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Schneier: We Don't Need SHA-3 143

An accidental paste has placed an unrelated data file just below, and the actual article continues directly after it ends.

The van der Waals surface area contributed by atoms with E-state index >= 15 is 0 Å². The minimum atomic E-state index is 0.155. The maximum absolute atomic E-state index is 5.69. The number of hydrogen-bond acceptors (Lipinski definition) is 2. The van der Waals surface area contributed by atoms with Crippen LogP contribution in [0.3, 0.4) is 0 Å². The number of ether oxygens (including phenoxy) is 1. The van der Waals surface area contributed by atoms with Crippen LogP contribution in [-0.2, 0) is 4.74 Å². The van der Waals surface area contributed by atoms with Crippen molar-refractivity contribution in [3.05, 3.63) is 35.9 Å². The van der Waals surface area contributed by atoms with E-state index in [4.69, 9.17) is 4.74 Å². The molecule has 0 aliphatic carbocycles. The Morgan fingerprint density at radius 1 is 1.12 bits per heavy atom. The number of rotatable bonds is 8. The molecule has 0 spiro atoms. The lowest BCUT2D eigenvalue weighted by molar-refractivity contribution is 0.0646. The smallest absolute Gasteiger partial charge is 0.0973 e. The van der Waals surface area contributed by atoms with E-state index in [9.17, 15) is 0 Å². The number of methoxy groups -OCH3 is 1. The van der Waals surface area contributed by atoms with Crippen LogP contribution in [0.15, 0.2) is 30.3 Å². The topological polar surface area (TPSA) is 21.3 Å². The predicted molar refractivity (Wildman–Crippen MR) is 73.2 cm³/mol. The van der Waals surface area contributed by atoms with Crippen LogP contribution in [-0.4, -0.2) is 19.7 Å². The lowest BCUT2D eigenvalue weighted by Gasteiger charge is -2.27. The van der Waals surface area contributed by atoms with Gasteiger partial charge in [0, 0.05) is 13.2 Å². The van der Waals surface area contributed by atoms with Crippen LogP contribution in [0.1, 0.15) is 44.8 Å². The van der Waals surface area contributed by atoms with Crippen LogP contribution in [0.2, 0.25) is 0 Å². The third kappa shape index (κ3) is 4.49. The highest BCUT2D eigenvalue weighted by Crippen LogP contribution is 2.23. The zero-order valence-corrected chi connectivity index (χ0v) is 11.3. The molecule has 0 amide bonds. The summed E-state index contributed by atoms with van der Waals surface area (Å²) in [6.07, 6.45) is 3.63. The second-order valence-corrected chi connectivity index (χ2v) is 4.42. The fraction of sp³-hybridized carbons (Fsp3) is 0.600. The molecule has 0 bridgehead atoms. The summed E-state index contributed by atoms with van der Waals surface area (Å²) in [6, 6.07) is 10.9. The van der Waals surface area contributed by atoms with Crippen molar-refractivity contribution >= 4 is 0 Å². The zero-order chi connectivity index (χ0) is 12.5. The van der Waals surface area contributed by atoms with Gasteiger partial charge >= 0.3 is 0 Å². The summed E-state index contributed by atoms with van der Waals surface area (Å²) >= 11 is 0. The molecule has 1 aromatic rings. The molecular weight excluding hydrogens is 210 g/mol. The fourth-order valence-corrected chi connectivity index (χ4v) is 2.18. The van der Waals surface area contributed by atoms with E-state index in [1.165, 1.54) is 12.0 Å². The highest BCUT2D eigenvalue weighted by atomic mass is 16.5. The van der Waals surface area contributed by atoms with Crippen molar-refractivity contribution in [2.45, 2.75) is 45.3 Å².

Trailrunner7 writes with this excerpt from Threatpost: "For the last five years, NIST, the government body charged with developing new standards for computer security, among other things, has been searching for a new hash function to replace the aging SHA-2 function. Five years is a long time, but this is the federal government and things move at their own pace in Washington, but NIST soon will be announcing the winner from the five finalists that were chosen last year. Despite the problems that have cropped up with some versions of SHA-2 in the past and the long wait for the new function, there doesn't seem to be much in the way of breathless anticipation for this announcement. So much so, in fact, that Bruce Schneier, a co-author of one of the finalists not only isn't hoping that his entry wins, he's hoping that none of them wins. ... It's not because Schneier doesn't think the finalists are worthy of winning. In fact, he says, they're all good and fast and perfectly capable. The problem is, he doesn't think that the world needs a new hash function standard at all. SHA-512, the stronger version of the SHA-2 function that's been in use for more than a decade, is still holding up fine, Schneier said, which was not what cryptographers anticipated would be the case when the SHA-3 competition was conceived. 'I expect SHA-2 to be still acceptable for the foreseeable future. That's the problem. It's not like AES. Everyone knew that DES was dead — and triple-DES was too slow and clunky — and we needed something new. So when AES appeared, people switched as soon as they could. This will be different,' Schneier said via email."